“Some things are clear, however,” he says. “One is that a substantial proportion of teenagers who reported that religion was an important part of their lives at age 16 became relatively unreligious adults. There is some movement in the opposite direction, but not nearly enough to compensate for the losses to religion.”

Professor Voas also points to the very high level of belief in both God and life after death among Muslims. Almost nine in ten (88%) of the small number of Muslims in this survey – only 82 were interviewed – said they knew God really exists and had no doubts about it.

“A high proportion (71%) of those who described themselves as ‘evangelical’ — Baptists and certain other Christians were included in this category – also had no doubts about God’s existence,” he said. “However, only 33 per cent of those who identified themselves as Roman Catholics had no doubts. And the figure for those affiliated with ‘mainline’ Christian denominations — Anglican, Methodist, Presbyterian and United Reformed Church – was even smaller. Only 16 per cent of them said they had no doubts that God exists.”

Read the full paper

“The mysteries of religion and the lifecourse”, by David Voas, is the latest working paper to be published by the IOE’s Centre for Longitudinal Studies.

Further information

David Budge
020 7911 5349
07881 415362

Notes for editors

  1. The 1970 British Cohort Study (BCS70) is following the lives of more than 17,000 people born in England, Scotland and Wales in a single week of 1970. Over the course of cohort members’ lives, BCS70 has collected information on health, physical, educational and social development, and economic circumstances, among other factors. Since the birth survey in 1970, there have been eight surveys at ages 5, 10, 16, 26, 30, 34, 38 and 42.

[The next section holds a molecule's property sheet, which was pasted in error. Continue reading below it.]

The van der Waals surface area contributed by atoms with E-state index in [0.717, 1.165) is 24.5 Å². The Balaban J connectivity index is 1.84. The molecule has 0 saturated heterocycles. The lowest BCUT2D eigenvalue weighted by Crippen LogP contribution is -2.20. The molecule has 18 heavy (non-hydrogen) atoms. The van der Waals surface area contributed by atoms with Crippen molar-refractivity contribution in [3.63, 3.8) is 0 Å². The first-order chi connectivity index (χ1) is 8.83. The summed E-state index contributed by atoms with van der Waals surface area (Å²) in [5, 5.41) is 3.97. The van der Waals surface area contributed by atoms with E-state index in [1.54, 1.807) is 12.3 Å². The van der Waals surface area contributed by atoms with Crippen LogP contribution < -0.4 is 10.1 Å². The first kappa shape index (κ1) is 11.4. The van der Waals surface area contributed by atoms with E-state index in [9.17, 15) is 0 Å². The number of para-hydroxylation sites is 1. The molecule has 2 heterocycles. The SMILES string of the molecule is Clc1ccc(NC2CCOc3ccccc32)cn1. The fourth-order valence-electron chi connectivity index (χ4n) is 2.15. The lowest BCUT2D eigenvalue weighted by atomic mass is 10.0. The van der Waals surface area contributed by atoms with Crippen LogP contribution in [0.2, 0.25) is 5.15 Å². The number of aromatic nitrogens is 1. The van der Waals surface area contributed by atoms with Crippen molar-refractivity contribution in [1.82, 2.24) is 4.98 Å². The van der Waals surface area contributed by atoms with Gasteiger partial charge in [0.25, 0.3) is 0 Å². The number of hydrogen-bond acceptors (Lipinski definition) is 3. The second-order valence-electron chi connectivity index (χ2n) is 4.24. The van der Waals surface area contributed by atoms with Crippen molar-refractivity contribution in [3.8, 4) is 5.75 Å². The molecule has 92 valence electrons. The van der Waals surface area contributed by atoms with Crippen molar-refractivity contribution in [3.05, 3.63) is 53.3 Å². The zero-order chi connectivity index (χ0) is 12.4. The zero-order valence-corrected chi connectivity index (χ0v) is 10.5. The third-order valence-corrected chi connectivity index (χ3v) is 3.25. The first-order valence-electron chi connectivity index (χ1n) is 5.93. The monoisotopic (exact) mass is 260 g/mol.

2. The fieldwork for the age 42 survey was carried out by the social research company TNS BMRB.
  3. The UCL Institute of Education is a world-leader specialising in education and the social sciences. Founded in 1902, the Institute currently has more than 7,000 students and 800 staff. In the 2014 QS World University Rankings, the Institute was ranked number one for education worldwide. It was shortlisted in the ‘University of the Year’ category of the 2014 Times Higher Education (THE) awards. In January 2014, the Institute was recognised by Ofsted for its ‘outstanding’ initial teacher training across primary, secondary and further education. In the most recent Research Excellence Framework, 94% of our research was judged to be world class. On 2 December 2014, the Institute became a single-faculty school of UCL, called the UCL Institute of Education. www.ucl.ac.uk/ioe
  4. Founded in 1826, UCL was the first English university established after Oxford and Cambridge, the first to admit students regardless of race, class, religion or gender, and the first to provide systematic teaching of law, architecture and medicine. We are among the world’s top universities, as reflected by performance in a range of international rankings and tables. UCL currently has over 35,000 students from 150 countries and over 11,000 employees. Our annual income is over £1bn.
  5. The Economic and Social Research Council (ESRC) is the UK’s largest funder of research on the social and economic questions facing us today. It supports the development and training of the UK’s future social scientists and also funds major studies that provide the infrastructure for research. ESRC-funded research informs policymakers and practitioners and helps make businesses, voluntary bodies and other organisations more effective. The ESRC also works collaboratively with six other UK research councils and Innovate UK to fund cross-disciplinary research and innovation addressing major societal challenges. The ESRC is an independent organisation, established by Royal Charter in 1965, and funded mainly by the Government. In 2015 it celebrates its 50th anniversary. www.esrc.ac.uk